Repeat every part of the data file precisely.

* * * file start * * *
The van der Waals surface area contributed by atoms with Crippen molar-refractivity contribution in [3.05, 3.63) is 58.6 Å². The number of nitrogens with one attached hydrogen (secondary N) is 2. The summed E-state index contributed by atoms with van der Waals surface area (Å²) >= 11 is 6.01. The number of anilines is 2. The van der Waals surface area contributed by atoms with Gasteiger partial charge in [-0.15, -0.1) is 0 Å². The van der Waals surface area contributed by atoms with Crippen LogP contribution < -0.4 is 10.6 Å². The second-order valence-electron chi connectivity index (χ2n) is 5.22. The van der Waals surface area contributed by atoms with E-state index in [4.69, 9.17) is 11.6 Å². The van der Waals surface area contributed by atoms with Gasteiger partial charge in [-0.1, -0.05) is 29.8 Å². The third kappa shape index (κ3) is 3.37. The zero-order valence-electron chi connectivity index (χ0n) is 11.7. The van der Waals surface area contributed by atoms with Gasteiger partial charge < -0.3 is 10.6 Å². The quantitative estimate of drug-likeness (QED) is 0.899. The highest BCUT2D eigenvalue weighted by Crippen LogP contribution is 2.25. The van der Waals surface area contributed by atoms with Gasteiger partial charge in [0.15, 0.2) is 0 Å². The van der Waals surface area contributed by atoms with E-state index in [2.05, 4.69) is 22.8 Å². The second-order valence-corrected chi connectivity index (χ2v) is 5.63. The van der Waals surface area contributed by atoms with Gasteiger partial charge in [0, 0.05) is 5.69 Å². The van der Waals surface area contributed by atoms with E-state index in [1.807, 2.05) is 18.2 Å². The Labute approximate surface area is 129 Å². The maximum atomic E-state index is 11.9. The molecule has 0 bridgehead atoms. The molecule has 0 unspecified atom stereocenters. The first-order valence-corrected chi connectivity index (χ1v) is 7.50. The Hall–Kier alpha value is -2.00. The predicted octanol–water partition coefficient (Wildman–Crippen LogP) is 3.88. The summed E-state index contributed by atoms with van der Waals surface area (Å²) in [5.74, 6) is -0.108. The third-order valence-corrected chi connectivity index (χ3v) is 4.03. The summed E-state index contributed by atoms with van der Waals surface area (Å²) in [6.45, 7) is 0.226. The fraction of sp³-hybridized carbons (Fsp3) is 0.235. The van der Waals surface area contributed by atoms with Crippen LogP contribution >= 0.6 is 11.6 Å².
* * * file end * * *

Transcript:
The van der Waals surface area contributed by atoms with Crippen molar-refractivity contribution in [3.05, 3.63) is 58.6 Å². The number of nitrogens with one attached hydrogen (secondary N) is 2. The summed E-state index contributed by atoms with van der Waals surface area (Å²) >= 11 is 6.01. The number of anilines is 2. The van der Waals surface area contributed by atoms with Gasteiger partial charge in [-0.15, -0.1) is 0 Å². The van der Waals surface area contributed by atoms with Crippen LogP contribution < -0.4 is 10.6 Å². The second-order valence-electron chi connectivity index (χ2n) is 5.22. The van der Waals surface area contributed by atoms with E-state index in [4.69, 9.17) is 11.6 Å². The van der Waals surface area contributed by atoms with Gasteiger partial charge in [-0.1, -0.05) is 29.8 Å². The third kappa shape index (κ3) is 3.37. The zero-order valence-electron chi connectivity index (χ0n) is 11.7. The van der Waals surface area contributed by atoms with Gasteiger partial charge < -0.3 is 10.6 Å². The quantitative estimate of drug-likeness (QED) is 0.899. The highest BCUT2D eigenvalue weighted by Crippen LogP contribution is 2.25. The van der Waals surface area contributed by atoms with Gasteiger partial charge in [0.15, 0.2) is 0 Å². The van der Waals surface area contributed by atoms with E-state index in [2.05, 4.69) is 22.8 Å². The second-order valence-corrected chi connectivity index (χ2v) is 5.63. The van der Waals surface area contributed by atoms with Gasteiger partial charge in [0, 0.05) is 5.69 Å². The van der Waals surface area contributed by atoms with E-state index in [1.807, 2.05) is 18.2 Å². The Labute approximate surface area is 129 Å². The maximum atomic E-state index is 11.9. The molecule has 0 bridgehead atoms. The molecule has 0 unspecified atom stereocenters. The first-order valence-corrected chi connectivity index (χ1v) is 7.50. The Hall–Kier alpha value is -2.00. The predicted octanol–water partition coefficient (Wildman–Crippen LogP) is 3.88. The summed E-state index contributed by atoms with van der Waals surface area (Å²) in [5.74, 6) is -0.108. The third-order valence-corrected chi connectivity index (χ3v) is 4.03. The summed E-state index contributed by atoms with van der Waals surface area (Å²) in [6.45, 7) is 0.226. The fraction of sp³-hybridized carbons (Fsp3) is 0.235. The van der Waals surface area contributed by atoms with Crippen LogP contribution >= 0.6 is 11.6 Å².